Monday, July 9, 2018

Study from Canada Indicates HPV Tests More Effective at Discovering Precancerous Cells in Women than Pap Smear

As someone who is a huge advocate for routine screening of patients for oral cancer, I was excited to see this report from the British Columbia Cancer Agency.  The study performed, to simplify things, shows that testing for HPV (Human Papilloma Virus) is more accurate than the age old system of Pap which basically attempts to screen for abnormal cells which may, at some point in the future, grow into cancerous cells.  This, screening for women routinely for HPV is a better diagnostic indicator of a potential for cancer in the future than the traditional PAP.
It has become well documented in medical literature in the past few years that one of the principle causes, if not the *main* precipitating cause of cervical cancer is HPV.  This also leads to the fact that the demographics of Oral and Pharyngeal Cancers in humans are now demonstrating that the leading cause of oral and pharyngeal cancers ini humans is HPV16, especially in men.  As HPV16 proliferates, it is leading to more and more cancer cases… especially in men.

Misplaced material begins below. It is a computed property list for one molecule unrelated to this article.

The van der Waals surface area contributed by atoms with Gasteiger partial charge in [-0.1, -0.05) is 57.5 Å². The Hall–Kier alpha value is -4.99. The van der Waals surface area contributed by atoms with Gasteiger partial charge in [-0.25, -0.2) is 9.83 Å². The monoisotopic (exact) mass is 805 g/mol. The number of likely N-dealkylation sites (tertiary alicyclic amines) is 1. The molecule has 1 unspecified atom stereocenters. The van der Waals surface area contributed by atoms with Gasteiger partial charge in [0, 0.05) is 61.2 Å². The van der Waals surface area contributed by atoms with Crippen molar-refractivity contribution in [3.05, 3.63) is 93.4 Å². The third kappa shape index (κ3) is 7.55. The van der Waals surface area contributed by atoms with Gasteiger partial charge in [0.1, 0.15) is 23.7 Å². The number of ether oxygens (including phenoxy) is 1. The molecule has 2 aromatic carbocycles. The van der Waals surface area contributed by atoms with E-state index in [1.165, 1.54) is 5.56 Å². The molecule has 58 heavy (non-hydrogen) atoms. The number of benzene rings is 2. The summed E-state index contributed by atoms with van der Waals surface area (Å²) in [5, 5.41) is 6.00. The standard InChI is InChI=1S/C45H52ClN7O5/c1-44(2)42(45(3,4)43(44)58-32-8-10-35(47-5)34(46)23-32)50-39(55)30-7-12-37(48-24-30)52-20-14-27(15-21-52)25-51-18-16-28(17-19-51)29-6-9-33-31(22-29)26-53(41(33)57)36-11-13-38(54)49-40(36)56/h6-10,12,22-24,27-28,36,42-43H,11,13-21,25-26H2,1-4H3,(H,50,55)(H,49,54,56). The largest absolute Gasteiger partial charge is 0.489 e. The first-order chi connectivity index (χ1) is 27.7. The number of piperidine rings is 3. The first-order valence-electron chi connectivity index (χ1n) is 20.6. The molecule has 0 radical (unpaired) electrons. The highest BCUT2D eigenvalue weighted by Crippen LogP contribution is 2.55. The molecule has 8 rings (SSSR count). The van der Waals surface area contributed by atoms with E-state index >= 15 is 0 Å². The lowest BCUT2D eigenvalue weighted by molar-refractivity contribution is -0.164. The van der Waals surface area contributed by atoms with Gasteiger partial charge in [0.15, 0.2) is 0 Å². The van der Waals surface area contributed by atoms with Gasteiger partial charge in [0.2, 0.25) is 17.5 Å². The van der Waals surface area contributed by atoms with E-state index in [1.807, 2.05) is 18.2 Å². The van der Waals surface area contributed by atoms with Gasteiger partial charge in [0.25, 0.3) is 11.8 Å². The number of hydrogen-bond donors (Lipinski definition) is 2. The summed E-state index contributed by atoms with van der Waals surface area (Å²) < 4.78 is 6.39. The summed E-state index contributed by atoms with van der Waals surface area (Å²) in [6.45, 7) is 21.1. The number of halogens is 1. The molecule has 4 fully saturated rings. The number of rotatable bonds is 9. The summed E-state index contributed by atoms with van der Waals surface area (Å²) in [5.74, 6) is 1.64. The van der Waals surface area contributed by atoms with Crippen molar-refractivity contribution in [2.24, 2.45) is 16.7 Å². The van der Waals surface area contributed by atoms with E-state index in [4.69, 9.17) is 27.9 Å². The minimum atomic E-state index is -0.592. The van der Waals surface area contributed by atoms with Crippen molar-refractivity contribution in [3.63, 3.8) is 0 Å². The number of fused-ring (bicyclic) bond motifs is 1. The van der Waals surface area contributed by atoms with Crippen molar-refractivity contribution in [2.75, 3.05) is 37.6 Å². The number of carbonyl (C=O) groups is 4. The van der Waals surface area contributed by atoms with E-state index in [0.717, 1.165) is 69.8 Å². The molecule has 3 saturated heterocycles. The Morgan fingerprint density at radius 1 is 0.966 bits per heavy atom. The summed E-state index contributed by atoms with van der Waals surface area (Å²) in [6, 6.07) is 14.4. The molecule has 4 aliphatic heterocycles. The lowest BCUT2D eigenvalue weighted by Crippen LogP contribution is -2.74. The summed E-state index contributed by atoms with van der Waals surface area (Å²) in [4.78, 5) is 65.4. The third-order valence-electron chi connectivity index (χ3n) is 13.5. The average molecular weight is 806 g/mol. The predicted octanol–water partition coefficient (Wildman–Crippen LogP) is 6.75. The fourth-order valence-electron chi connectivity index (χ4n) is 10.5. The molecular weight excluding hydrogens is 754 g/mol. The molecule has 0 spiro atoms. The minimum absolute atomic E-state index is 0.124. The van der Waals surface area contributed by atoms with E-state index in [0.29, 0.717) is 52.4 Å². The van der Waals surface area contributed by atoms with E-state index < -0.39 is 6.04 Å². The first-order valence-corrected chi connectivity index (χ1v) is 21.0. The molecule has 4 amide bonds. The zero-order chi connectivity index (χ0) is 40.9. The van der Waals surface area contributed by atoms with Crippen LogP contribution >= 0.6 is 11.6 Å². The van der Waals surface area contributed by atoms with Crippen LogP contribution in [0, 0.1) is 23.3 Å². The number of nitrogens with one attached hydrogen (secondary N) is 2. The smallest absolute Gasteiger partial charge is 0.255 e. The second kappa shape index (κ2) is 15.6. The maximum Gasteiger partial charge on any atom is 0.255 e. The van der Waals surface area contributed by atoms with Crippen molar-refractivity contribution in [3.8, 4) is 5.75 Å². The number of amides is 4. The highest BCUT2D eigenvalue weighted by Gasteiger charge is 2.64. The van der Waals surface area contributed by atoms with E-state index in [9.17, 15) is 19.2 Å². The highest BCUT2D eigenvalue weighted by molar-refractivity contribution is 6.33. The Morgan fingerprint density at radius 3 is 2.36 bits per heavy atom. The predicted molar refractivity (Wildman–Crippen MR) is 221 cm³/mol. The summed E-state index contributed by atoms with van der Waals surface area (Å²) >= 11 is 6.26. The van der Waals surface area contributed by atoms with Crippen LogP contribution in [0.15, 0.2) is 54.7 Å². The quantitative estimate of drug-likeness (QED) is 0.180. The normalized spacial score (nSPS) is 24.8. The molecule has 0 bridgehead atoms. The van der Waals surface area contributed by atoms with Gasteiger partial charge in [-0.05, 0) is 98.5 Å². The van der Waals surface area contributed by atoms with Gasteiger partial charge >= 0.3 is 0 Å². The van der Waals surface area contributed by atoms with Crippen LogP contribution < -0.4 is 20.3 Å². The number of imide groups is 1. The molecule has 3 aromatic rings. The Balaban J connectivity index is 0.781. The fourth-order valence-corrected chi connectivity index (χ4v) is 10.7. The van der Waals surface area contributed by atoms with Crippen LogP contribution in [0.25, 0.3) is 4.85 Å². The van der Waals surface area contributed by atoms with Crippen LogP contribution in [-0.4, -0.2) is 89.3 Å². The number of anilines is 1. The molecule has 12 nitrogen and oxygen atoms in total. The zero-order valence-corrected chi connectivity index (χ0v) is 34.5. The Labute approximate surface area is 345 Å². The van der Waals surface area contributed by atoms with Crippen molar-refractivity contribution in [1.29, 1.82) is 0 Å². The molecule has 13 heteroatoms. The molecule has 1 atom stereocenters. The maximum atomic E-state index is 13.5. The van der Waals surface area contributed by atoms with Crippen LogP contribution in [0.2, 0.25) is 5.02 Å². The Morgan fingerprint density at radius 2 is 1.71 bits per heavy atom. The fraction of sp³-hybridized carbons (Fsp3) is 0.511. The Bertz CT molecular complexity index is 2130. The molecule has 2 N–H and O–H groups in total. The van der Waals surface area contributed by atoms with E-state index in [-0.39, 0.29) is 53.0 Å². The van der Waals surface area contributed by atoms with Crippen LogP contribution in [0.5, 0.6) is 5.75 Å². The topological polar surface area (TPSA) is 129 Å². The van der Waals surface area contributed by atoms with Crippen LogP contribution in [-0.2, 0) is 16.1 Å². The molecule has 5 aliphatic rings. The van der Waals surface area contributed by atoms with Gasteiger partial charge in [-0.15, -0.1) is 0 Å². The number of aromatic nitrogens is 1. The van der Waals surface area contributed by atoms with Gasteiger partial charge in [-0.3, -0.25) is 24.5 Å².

Until the last 15 years or so it appeared that oral cancers in men were related to age and contributory factors such as alcohol and smoking.  Now however, the age where cancer appears is no longer in older men, but in males in their 20s.  Theories are that the HPV infection in women are leading to infection of men which then contributes to increasing rates of oral and pharyngeal cancers in young males. The incidence rates are now such that oral and pharyngeal cancers in men are making it a disease of “young men” instead of the over 40 or 50 age group.
The other awful part of this change in the demographics is that these cancers are not always easy for patients to self detect as well as the simple fact that when caught in later stages, the treatments can be horribly disfiguring.  Anything that can lead to earlier detection, is a plus.  Studies such as this one can only improve clinical outcomes.

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